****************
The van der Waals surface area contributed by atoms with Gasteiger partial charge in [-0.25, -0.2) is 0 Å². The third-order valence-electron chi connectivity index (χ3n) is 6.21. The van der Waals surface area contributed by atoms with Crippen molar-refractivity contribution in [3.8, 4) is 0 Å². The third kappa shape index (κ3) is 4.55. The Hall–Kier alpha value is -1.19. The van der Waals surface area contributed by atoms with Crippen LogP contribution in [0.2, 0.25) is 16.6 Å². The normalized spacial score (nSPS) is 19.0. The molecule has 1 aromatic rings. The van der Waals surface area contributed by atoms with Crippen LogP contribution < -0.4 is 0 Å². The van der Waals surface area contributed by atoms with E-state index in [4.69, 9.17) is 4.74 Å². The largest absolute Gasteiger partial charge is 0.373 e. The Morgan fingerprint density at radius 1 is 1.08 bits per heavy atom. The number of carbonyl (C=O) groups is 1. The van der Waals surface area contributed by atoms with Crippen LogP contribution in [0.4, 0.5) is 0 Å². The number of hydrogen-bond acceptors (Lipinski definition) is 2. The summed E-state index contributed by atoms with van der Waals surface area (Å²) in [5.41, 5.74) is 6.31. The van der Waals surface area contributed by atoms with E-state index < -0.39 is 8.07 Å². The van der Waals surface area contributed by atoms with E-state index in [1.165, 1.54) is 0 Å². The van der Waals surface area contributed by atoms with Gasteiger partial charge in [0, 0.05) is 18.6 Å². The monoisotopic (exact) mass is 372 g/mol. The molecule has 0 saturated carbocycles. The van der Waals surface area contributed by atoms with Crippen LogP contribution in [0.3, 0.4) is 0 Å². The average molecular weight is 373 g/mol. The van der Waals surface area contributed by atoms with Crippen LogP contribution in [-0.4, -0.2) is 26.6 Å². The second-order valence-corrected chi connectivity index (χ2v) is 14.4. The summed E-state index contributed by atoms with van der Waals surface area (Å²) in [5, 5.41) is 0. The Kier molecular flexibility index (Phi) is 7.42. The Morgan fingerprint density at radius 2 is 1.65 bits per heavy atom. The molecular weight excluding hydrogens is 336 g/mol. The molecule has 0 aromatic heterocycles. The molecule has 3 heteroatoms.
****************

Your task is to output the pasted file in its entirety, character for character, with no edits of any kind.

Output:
The van der Waals surface area contributed by atoms with Gasteiger partial charge in [-0.25, -0.2) is 0 Å². The third-order valence-electron chi connectivity index (χ3n) is 6.21. The van der Waals surface area contributed by atoms with Crippen molar-refractivity contribution in [3.8, 4) is 0 Å². The third kappa shape index (κ3) is 4.55. The Hall–Kier alpha value is -1.19. The van der Waals surface area contributed by atoms with Crippen LogP contribution in [0.2, 0.25) is 16.6 Å². The normalized spacial score (nSPS) is 19.0. The molecule has 1 aromatic rings. The van der Waals surface area contributed by atoms with Crippen LogP contribution < -0.4 is 0 Å². The van der Waals surface area contributed by atoms with E-state index in [4.69, 9.17) is 4.74 Å². The largest absolute Gasteiger partial charge is 0.373 e. The Morgan fingerprint density at radius 1 is 1.08 bits per heavy atom. The number of carbonyl (C=O) groups is 1. The van der Waals surface area contributed by atoms with Crippen LogP contribution in [0.4, 0.5) is 0 Å². The number of hydrogen-bond acceptors (Lipinski definition) is 2. The summed E-state index contributed by atoms with van der Waals surface area (Å²) in [5.41, 5.74) is 6.31. The van der Waals surface area contributed by atoms with E-state index < -0.39 is 8.07 Å². The van der Waals surface area contributed by atoms with E-state index in [1.165, 1.54) is 0 Å². The van der Waals surface area contributed by atoms with Gasteiger partial charge in [0, 0.05) is 18.6 Å². The monoisotopic (exact) mass is 372 g/mol. The molecule has 0 saturated carbocycles. The van der Waals surface area contributed by atoms with Crippen LogP contribution in [0.3, 0.4) is 0 Å². The average molecular weight is 373 g/mol. The van der Waals surface area contributed by atoms with Crippen LogP contribution in [-0.4, -0.2) is 26.6 Å². The second-order valence-corrected chi connectivity index (χ2v) is 14.4. The summed E-state index contributed by atoms with van der Waals surface area (Å²) in [5, 5.41) is 0. The Kier molecular flexibility index (Phi) is 7.42. The Morgan fingerprint density at radius 2 is 1.65 bits per heavy atom. The molecular weight excluding hydrogens is 336 g/mol. The molecule has 0 aromatic heterocycles. The molecule has 3 heteroatoms.